In 1798, members of the United Irishmen were massacred by the British amid the crumbling walls of a half-built town near Waterford in Ireland. Many of the Irish were republicans inspired by the French Revolution, and the site of their demise was known as Geneva Barracks. The Barracks were the remnants of an experimental community called New Geneva, a settlement of Calvinist republican rebels who fled the continent in 1782. The British believed that the rectitude and industriousness of these imported revolutionaries would have a positive effect on the Irish populace. The experiment was abandoned, however, after the Calvinists demanded greater independence and more state money for their project. Terrorists, Anarchists, and Republicans tells the story of a utopian city inspired by a spirit of liberty and republican values being turned into a place where republicans who had fought for liberty were extinguished by the might of empire.
Richard Whatmore brings to life a violent age in which powerful states like Britain and France intervened in the affairs of smaller, weaker countries, justifying their actions on the grounds that they were stopping anarchists and terrorists from destroying society, religion and government. The Genevans and the Irish rebels, in turn, saw themselves as advocates of republican virtue, willing to sacrifice themselves for liberty, rights and the public good. Terrorists, Anarchists, and Republicans shows how the massacre at Geneva Barracks marked an end to the old Europe of diverse political forms, and the ascendancy of powerful states seeking empire and markets—in many respects the end of enlightenment itself.
Awards and Recognition
- Shortlisted for the Scottish Research Book of the Year, The Saltire Society
Richard Whatmore is professor of modern history and codirector of the Institute of Intellectual History at the University of St Andrews. He is the author of What Is Intellectual History?, Against War and Empire, and Republicanism and the French Revolution.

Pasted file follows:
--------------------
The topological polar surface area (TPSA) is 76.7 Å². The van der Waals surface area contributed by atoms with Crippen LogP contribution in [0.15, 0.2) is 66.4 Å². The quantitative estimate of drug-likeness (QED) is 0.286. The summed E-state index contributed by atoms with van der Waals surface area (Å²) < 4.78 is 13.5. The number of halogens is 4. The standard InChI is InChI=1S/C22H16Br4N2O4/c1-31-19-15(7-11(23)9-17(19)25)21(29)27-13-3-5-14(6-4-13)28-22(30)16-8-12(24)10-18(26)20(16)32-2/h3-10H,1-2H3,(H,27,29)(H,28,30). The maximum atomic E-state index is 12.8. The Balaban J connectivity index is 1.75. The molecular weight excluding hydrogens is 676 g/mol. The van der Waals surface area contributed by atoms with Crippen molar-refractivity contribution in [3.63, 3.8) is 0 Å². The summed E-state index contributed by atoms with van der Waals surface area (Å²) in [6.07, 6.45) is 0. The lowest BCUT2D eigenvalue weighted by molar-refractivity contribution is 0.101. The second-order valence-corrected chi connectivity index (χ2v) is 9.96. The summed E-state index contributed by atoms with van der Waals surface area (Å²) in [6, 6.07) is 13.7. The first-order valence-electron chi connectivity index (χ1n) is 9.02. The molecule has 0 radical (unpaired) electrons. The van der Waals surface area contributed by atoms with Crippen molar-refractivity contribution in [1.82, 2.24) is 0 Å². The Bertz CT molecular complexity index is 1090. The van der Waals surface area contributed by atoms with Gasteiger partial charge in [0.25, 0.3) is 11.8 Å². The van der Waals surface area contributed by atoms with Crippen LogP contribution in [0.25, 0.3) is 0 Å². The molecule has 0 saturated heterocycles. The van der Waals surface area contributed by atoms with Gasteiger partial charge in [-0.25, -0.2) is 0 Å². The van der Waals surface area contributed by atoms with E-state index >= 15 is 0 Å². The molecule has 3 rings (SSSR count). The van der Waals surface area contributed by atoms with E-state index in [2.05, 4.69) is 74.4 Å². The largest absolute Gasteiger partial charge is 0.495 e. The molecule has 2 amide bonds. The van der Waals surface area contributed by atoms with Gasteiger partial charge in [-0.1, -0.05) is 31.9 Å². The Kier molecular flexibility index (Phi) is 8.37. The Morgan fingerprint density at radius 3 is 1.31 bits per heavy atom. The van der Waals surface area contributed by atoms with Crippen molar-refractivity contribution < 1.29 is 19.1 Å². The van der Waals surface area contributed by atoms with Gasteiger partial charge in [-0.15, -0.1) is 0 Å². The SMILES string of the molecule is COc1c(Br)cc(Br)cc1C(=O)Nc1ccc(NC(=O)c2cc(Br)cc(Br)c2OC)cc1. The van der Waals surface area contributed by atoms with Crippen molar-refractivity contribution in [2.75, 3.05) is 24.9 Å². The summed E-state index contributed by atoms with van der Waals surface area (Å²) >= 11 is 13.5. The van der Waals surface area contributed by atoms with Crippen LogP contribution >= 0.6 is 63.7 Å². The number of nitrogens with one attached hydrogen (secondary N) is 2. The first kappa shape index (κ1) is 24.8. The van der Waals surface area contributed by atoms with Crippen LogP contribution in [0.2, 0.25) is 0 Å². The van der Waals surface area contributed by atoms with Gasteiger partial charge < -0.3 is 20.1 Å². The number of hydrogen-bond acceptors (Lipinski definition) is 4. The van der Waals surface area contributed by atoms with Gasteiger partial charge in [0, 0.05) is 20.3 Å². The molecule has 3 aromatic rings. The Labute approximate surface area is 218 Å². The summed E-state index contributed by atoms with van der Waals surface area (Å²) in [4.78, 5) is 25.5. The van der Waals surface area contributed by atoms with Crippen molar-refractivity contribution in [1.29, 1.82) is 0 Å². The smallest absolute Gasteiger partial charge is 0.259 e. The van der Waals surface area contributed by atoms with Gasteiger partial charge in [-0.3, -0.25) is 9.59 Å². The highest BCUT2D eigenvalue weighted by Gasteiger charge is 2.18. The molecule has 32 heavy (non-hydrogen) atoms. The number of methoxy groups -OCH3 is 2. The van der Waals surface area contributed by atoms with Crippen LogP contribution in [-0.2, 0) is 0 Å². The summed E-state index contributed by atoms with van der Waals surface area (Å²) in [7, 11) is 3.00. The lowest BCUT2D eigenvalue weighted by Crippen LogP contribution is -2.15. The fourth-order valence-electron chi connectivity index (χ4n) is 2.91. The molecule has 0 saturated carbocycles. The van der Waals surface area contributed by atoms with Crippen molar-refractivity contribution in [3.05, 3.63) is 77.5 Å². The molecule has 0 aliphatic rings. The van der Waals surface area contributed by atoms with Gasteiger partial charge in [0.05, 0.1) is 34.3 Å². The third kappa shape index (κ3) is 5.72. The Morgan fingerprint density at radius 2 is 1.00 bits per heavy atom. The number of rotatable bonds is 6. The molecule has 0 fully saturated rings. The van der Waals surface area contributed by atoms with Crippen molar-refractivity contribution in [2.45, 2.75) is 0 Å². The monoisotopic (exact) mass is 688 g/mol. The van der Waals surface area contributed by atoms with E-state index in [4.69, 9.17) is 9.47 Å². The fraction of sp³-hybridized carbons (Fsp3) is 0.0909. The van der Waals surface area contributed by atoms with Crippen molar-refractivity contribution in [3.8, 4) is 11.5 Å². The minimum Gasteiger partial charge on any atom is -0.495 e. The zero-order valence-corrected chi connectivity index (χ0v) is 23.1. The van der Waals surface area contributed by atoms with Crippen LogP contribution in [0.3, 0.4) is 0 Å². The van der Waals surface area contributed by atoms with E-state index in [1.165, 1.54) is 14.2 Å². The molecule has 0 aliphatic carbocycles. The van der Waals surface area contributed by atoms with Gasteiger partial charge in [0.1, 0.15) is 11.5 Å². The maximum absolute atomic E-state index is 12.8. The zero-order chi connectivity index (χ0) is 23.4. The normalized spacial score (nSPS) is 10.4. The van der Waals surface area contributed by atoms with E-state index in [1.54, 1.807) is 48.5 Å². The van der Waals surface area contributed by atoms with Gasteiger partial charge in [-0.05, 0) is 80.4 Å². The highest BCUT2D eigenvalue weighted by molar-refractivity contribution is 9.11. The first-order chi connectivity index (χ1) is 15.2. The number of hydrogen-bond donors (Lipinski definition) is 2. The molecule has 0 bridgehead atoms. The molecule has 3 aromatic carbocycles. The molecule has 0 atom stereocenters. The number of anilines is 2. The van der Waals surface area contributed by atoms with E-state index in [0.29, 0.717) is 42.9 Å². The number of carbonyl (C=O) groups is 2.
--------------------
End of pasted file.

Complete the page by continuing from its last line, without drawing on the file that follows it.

"A fascinating insight into a little-known but important moment in Anglo-Irish history. Whatmore brilliantly explores the tensions between and within the ideas of religious freedom, republican virtue, commercial society and imperial power."—Jesse Norman, author of Adam Smith: What He Thought, and Why It Matters
"This is a marvellously crafted study of the transplantation of Genevan republican ideals into late eighteenth-century Ireland. Having endured defeat at the hands of France in 1782, a band of exiles from Geneva embarked on a project of utopian renewal in Waterford. With great skill and sensitivity, Whatmore shows how expectations of justice, peace and prosperity were met by the reality of polarisation and antagonism in an era he dubs 'the end of enlightenment'—when large states drove out self-governing city-states, and political fanaticism was reborn across Europe. In this gem of a book, we are shown how the political fate of New Geneva captures in microcosm the trajectory of Europe in an age of revolutions."—Richard Bourke, author of Empire and Revolution: The Political Life of Edmund Burke
"Written with verve and clarity, this important book provides new insight into the political thought of the late eighteenth century, through a meticulous and skilfully woven study of the complexities and ultimate failure of the settlement of New Geneva, against the background of Genevan and British history. This decentered transnational story also symbolises for Whatmore the failure of Enlightenment social experiment. His radical questioning of influential interpretations of the French Revolution will certainly provoke debate."—Ann Thomson, European University Institute
"Terrorists, Anarchists, and Republicans will definitely be the go-to history on New Geneva far into the future. Whatmore presents an analysis that is fair and balanced, and a narrative that is nuanced and clear."—Janet Polasky, author of Revolutions without Borders: The Call to Liberty in the Atlantic World
"This is an excellently researched book on an important and original topic—the survival of small republics in an age of imperialistic monarchies. Whatmore tells a story full of ironies and fascinating characters."—Helena Rosenblatt, author of The Lost History of Liberalism: From Ancient Rome to the Twenty-First Century